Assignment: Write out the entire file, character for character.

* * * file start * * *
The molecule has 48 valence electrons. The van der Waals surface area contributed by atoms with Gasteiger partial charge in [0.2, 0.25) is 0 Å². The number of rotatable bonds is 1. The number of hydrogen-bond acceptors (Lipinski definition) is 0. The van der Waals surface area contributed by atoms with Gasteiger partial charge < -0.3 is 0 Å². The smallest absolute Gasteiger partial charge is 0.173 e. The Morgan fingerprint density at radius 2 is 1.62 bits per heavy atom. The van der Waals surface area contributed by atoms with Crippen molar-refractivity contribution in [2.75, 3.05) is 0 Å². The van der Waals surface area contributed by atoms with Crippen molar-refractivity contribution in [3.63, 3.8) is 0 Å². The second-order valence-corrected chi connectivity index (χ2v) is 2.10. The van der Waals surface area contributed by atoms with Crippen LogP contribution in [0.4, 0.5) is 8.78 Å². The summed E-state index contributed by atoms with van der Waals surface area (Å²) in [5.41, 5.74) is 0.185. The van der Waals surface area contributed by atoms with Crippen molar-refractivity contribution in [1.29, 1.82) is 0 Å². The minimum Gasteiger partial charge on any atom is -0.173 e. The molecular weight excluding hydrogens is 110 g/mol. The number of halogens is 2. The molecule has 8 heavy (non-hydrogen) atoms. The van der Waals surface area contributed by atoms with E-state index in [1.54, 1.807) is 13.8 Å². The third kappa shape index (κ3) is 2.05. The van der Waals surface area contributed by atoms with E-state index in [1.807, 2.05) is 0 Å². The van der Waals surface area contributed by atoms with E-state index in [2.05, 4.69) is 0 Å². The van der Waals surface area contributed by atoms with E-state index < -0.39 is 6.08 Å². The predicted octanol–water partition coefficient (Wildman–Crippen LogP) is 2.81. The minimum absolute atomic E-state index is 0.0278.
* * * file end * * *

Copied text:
The molecule has 48 valence electrons. The van der Waals surface area contributed by atoms with Gasteiger partial charge in [0.2, 0.25) is 0 Å². The number of rotatable bonds is 1. The number of hydrogen-bond acceptors (Lipinski definition) is 0. The van der Waals surface area contributed by atoms with Gasteiger partial charge < -0.3 is 0 Å². The smallest absolute Gasteiger partial charge is 0.173 e. The Morgan fingerprint density at radius 2 is 1.62 bits per heavy atom. The van der Waals surface area contributed by atoms with Crippen molar-refractivity contribution in [2.75, 3.05) is 0 Å². The van der Waals surface area contributed by atoms with Crippen molar-refractivity contribution in [3.63, 3.8) is 0 Å². The second-order valence-corrected chi connectivity index (χ2v) is 2.10. The van der Waals surface area contributed by atoms with Crippen LogP contribution in [0.4, 0.5) is 8.78 Å². The summed E-state index contributed by atoms with van der Waals surface area (Å²) in [5.41, 5.74) is 0.185. The van der Waals surface area contributed by atoms with Crippen molar-refractivity contribution in [1.29, 1.82) is 0 Å². The minimum Gasteiger partial charge on any atom is -0.173 e. The molecular weight excluding hydrogens is 110 g/mol. The number of halogens is 2. The molecule has 8 heavy (non-hydrogen) atoms. The van der Waals surface area contributed by atoms with E-state index in [1.54, 1.807) is 13.8 Å². The third kappa shape index (κ3) is 2.05. The van der Waals surface area contributed by atoms with E-state index in [1.807, 2.05) is 0 Å². The van der Waals surface area contributed by atoms with E-state index in [2.05, 4.69) is 0 Å². The van der Waals surface area contributed by atoms with E-state index < -0.39 is 6.08 Å². The predicted octanol–water partition coefficient (Wildman–Crippen LogP) is 2.81. The minimum absolute atomic E-state index is 0.0278.